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Drug abuse help may be on its way

Substance abuse treatment may be cost-savings prescription

By Leigh E. Rich

Colorado may soon be joining the 47 other states that offer outpatient substance abuse treatment to Medicaid recipients. Currently, Colorado, Nevada and Arkansas are the only three states that do not provide such coverage.

With an estimated 4,500 Medicaid enrollees in Colorado who would seek substance abuse help each year, supporters of House Bill 1015 that would add outpatient treatment as an optional service say this is a needed benefit.

What’s more, they also call it a win-win for the state’s bottom line.

According to Mick Kirby, CEO of the Arapahoe House, a substance abuse treatment component is expected to generate savings by year two and net savings by year four.

But just in case, HB 1015 has a built-in safeguard.

The bill, sponsored by House Speaker Andrew Romanoff, D-Denver, and Sen. Steve Johnson, R-Fort Collins, requires the state auditor to submit a report on or before Jan. 1, 2011 “to the legislative audit committee analyzing the costs and savings to the medical assistance program of providing outpatient substance abuse treatment.”

If the legislative audit committee finds that such services increase the overall costs of Colorado’s medical assistance program, the provision is repealed.

That’s unlikely to happen, says Kirby, who has a doctorate in psychology and who’s been with the nonprofit organization that was founded by the Arapahoe County League of Women Voters for 21 years. Based on numerous studies from other states, Kirby and the bill’s other supporters believe all of the initial dollars invested into outpatient treatment will be recouped and that the state will see savings in its Medicaid health plan as well as in other areas.

Beginning Jan. 1, 2006, HB 1015 would provide about $1,500 worth of outpatient services for approximately 4,500 enrollees per year. In the second half of fiscal year 2005-06, the substance abuse provision would pull $1.6 million out of the state’s general fund, according to HB 1015’s fiscal note, though it would be matched with $1.6 million in federal money.

In its second fiscal year, the fiscal note predicts Colorado would need about $7.1 million, but the provision would generate about $2.4 million in savings. Thus, the general fund would need to foot $2.3 million, again matched by federal dollars.

By fiscal year 2008-09, however, the fiscal note foresees a net savings of more than $1 million—and that’s just in terms of the state’s Medicaid program. According to the note, “numerous studies have shown the cost effectiveness of substance abuse treatment in several areas of state government.”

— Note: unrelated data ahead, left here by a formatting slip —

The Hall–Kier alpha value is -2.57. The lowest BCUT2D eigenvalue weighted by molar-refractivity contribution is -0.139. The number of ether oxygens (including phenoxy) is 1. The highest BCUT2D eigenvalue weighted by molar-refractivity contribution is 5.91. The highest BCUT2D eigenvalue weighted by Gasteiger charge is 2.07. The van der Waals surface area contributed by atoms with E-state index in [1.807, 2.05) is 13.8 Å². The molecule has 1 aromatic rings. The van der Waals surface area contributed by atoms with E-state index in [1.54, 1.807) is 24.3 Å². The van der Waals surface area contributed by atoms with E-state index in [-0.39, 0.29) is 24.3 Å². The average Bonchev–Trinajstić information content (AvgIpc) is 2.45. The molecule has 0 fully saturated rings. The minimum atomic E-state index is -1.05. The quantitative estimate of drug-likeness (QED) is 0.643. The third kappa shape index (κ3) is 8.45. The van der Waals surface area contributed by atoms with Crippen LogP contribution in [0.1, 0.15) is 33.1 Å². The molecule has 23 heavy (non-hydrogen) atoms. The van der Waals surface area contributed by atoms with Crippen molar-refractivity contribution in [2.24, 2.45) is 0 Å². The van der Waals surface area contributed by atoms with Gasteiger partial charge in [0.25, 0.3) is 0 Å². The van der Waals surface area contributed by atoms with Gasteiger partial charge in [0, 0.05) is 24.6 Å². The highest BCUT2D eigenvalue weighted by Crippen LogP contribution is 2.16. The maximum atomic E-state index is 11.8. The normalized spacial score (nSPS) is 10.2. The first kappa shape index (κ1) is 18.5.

For instance, the California Drug and Alcohol Treatment Assessment found that “every $1 invested in substance abuse treatment,” the National Conference of State Legislatures notes on its Web site, “has a return of $7 in cost savings from reduced health costs, crime, lost productivity, etc.”

“It’s a win-win for the clients and the state,” Kirby says.

Much of the anticipated savings of HB 1015’s substance abuse provision has been based on a 1997 report published by the Washington State Department of Social and Health Services, which, Kirby explains, demonstrated an average savings in medical costs of $4,500 per Medicaid client over a five-year period after implementing a comparable program.

Other studies sing a similar tune.

According to a 1999 study by University of Washington researchers Charles Maynard, Gary Cox, Antoinette Krupski and Kenneth Stark, the “total reimbursement for all Medicaid services decreased by 44% from $5 million in the year prior to discharge to $2.8 million in the year after discharge. Also, individuals (32%) who completed the program were less likely to use costly, acute care services.”

The researchers warn, however, that the study—which compared service utilization for 534 patients prior to and following their participation in a residential treatment program—“was limited by the absence of a control group and post-treatment alcohol and drug use data.”

Colorado’s HB 1015 would provide outpatient, rather than residential, care, but Kirby notes that this can include a vast array of efficacious services. The Arapahoe House, for example, provides a range of treatment options at its seven outpatient clinics throughout the metro area, including everything from multiple, one-on-one visits to case management.

Under HB 1015, Medicaid patients would be able to choose from about 80 different providers.

Kirby says that Coloradans who are in need of help struggle with many different substances, such as alcohol, marijuana, cocaine or methamphetamine.

It’s a “smattering of everything,” he says, though adding that “methamphetamine is really rampant in Colorado”—doubling in incidence each year with more than half of users women.

As for why Colorado is one of the last states to consider such legislation, Kirby speculates that the substance abuse treatment field may not have had “sufficient leverage with the Legislature.”

“It’s been difficult in the past to make any headway,” he says, even with support over the years from legislators such as Romanoff and Sens. Norma Anderson, R-Lakewood, and Bob Hagedorn, D-Aurora.

But Kirby notes a change of tide in recent years and predicts the current General Assembly may be more receptive. Late last month, the House Health and Human Services Committee passed the bill unamended on a vote of 10 to 1, and yesterday the House Appropriations Committee sent it to the Committee of the Whole.

Kirby remains hopeful. “I think it’s going to be successful this year.” 

Rich, L. E. (2005, April 8). Medicaid patients: Drug abuse help may be on its way. Substance abuse treatment may be cost-savings prescription for state. The Colorado Statesman, pp. 1, 9.

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